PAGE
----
Guest poem submitted by Suresh Ramasubramanian, <suresh at hserus dot net>: Not had a good Dorothy Parker in a while. So here's one.
(Poem #1460) Love Song
My own dear love, he is strong and bold And he cares not what comes after. His words ring sweet as a chime of gold, And his eyes are lit with laughter. He is jubilant as a flag unfurled-- Oh, a girl, she'd not forget him. My own true love, he is all my world,-- And I wish I'd never met him. My love, he's mad, and my love, he's fleet, And a wild young wood-thing bore him! The ways are fair to his roaming feet, And the skies are sunlit for him. As sharply sweet to my heart he seems As the fragrance of acacia. My own dear love, he is all my dreams-- And I wish he were in Asia. My love runs by like a day in June, And he makes no friends of sorrows. He'll tread his galloping rigadoon In the pathway of the morrows. He'll live his days where the sunbeams start, Nor could storm or wind uproot him. My own dear love, he is all my heart-- And I wish somebody'd shoot him.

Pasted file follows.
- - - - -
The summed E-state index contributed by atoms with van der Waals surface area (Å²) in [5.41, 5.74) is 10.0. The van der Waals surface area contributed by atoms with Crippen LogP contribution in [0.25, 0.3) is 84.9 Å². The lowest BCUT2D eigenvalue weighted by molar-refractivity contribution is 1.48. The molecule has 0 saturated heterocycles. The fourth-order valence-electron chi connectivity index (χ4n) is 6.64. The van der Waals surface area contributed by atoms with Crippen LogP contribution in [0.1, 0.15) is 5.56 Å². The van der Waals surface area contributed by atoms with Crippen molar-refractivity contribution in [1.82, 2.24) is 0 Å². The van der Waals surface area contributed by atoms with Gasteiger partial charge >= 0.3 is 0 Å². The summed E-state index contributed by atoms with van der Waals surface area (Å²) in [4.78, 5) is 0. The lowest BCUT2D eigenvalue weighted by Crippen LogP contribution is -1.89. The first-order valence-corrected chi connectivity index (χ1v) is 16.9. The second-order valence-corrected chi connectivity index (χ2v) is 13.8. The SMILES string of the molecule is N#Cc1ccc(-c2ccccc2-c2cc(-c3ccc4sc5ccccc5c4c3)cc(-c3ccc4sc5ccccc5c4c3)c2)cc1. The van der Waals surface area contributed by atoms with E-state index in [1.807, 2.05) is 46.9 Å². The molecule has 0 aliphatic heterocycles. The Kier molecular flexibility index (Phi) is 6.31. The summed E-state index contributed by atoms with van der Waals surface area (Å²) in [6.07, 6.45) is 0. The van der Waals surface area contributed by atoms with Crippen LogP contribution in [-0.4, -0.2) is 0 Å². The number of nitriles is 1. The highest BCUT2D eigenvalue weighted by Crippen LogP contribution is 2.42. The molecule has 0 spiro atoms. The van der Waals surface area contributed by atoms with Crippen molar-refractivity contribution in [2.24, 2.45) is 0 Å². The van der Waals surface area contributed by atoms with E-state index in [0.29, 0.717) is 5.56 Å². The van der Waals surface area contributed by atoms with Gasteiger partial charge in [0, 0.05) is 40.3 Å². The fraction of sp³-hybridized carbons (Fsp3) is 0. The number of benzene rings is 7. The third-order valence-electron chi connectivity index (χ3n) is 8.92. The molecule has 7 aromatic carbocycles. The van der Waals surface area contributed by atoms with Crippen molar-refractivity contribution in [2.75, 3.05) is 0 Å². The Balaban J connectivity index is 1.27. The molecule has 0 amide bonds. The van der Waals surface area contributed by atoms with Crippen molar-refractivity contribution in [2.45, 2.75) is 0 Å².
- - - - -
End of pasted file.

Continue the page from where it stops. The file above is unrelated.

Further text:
Bitterly ironic, incisively humorous - it all sounds cliched (and probably IS cliched). This is a devastating parody of a whole lot of romantic poetry, from Sir Walter Scott to Byron, Keats and Shelley. Suresh. Dorothy Parker on the Minstrels: Poem #150, Resume Poem #192, Comment Poem #486, Epitaph for a Darling Lady Poem #560, Chant for Dark Hours Poem #638, Song of Perfect Propriety Poem #697, A Well Worn Story Poem #878, Frustration Poem #1090, Unfortunate Coincidence